I grew up in a small town. We had one stoplight, one tiny grocery store, one very small public library. There was a church on every corner. We never locked our doors at night. In more prosperous times this small little town would have been described as picturesque, but looking back its decline had begun long before my childhood memories. Today it is like every small town in America, desperately hanging on as it tries to reinvent itself for a future it cannot escape yet unwilling to let go of a past that will never come back.
I sometimes feel like I have spent the better part of my life trying to escape that town and everything it stood for (or maybe, against). Even on those days when I found myself seduced by its many charms—the mighty river that cut its way through the town, the endless train tracks and their promise of adventure, the great park with its ball fields and swimming pool and storybook playground—even on those days when I was besotted with every street and house, I was plotting my escape to somewhere not there.
The day I left for college I never looked back. There was the occasional visit home, a few months in my first apartment after I left college followed by the subsequent moves to towns nearby where the only thing really different was the name. The real break-up didn’t happen until 2004 when I moved to a new city in a different state. Hundreds of miles from home and it felt as if my real life could finally begin.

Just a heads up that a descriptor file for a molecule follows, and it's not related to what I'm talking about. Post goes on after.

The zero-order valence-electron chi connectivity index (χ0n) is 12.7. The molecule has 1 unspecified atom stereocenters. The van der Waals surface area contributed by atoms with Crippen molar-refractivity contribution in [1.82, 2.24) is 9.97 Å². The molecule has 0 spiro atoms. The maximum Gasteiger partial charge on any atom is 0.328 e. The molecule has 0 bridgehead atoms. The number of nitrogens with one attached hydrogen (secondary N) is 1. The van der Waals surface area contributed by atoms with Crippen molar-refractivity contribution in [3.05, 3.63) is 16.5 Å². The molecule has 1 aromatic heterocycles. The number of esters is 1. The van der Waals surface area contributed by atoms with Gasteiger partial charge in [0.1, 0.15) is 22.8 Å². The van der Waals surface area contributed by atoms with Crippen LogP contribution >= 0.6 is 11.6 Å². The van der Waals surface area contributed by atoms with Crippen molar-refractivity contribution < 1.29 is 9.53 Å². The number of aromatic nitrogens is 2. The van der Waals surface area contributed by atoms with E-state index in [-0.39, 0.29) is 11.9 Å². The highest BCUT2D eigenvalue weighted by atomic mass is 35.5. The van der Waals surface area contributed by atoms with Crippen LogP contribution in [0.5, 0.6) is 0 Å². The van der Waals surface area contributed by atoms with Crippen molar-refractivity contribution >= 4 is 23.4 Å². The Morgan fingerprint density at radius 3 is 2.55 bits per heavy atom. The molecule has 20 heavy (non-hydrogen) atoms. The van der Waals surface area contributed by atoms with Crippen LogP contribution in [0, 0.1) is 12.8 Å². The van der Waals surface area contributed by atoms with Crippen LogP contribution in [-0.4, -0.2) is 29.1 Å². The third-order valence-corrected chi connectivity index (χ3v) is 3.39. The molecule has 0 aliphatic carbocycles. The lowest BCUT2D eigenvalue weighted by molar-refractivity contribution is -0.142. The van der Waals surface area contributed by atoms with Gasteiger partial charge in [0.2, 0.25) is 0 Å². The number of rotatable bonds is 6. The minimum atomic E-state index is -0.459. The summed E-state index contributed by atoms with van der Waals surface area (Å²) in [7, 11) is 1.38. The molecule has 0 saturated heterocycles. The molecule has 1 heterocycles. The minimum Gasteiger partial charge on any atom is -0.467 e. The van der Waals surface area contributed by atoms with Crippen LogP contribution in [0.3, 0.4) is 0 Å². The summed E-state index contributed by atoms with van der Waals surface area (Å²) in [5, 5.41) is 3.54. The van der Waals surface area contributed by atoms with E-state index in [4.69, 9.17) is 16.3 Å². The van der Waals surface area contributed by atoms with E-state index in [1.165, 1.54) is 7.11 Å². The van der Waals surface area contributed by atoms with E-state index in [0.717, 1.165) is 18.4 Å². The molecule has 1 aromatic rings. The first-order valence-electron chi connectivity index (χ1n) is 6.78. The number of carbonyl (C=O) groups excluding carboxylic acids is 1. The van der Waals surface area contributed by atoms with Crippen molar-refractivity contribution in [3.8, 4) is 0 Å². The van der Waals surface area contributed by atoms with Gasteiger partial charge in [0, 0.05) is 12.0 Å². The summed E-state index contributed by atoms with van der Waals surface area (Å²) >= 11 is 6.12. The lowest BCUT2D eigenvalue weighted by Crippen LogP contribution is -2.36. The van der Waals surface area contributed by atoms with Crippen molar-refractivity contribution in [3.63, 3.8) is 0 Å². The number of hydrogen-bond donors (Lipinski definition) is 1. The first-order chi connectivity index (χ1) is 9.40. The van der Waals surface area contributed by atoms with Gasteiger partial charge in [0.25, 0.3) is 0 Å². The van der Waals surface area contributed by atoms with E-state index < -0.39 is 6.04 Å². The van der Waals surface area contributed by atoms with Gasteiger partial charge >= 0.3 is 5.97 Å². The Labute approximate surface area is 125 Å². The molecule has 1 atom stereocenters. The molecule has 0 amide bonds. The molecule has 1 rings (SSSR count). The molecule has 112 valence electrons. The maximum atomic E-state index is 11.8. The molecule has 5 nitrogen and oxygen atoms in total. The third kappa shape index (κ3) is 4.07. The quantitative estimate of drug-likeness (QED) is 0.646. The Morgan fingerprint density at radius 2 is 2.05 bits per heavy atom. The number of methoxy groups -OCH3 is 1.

I have since returned to my home state and although I now live just 25 miles from my childhood hometown, I can count on one hand the number of times I’ve visited in the past ten years.
I suppose what keeps me away now is the very thing that sent me away then. I needed more. I knew there was a world full of people who were nothing like me. They ate foods I had never heard of and celebrated holidays I could not pronounce. They practiced mysterious religions or no religion at all. They were men who loved other men and women who used to be men. They were black and brown and they came from a world I did not understand because until that moment I left for college everyone and everything had been white.
In my former life, everyone ate steak and celebrated Christmas and worshipped white blonde Jesus and even when they felt otherwise inclined they sacrificed love for acceptance.
It’s what they knew and it’s who they were and there was nothing wrong with that I just knew I was different. I was other.
Today when I pass through these towns of yesterday many of the faces are the same. My teachers and classmates and friends still call this place home. They don’t need me to say it, but they are good people and I believe the majority of them do not embrace the narrow-minded values that sent me fleeing almost 25 years ago. The truth is people I have not seen in two decades regularly reach out to celebrate my non-traditional family. They embrace me and my husband and my gay son and my black son and my possibly-future-criminal mastermind son.
They may still live in a world where (most) everyone and everything is white, but they recognize that there exists a world where two gay men can have a black son.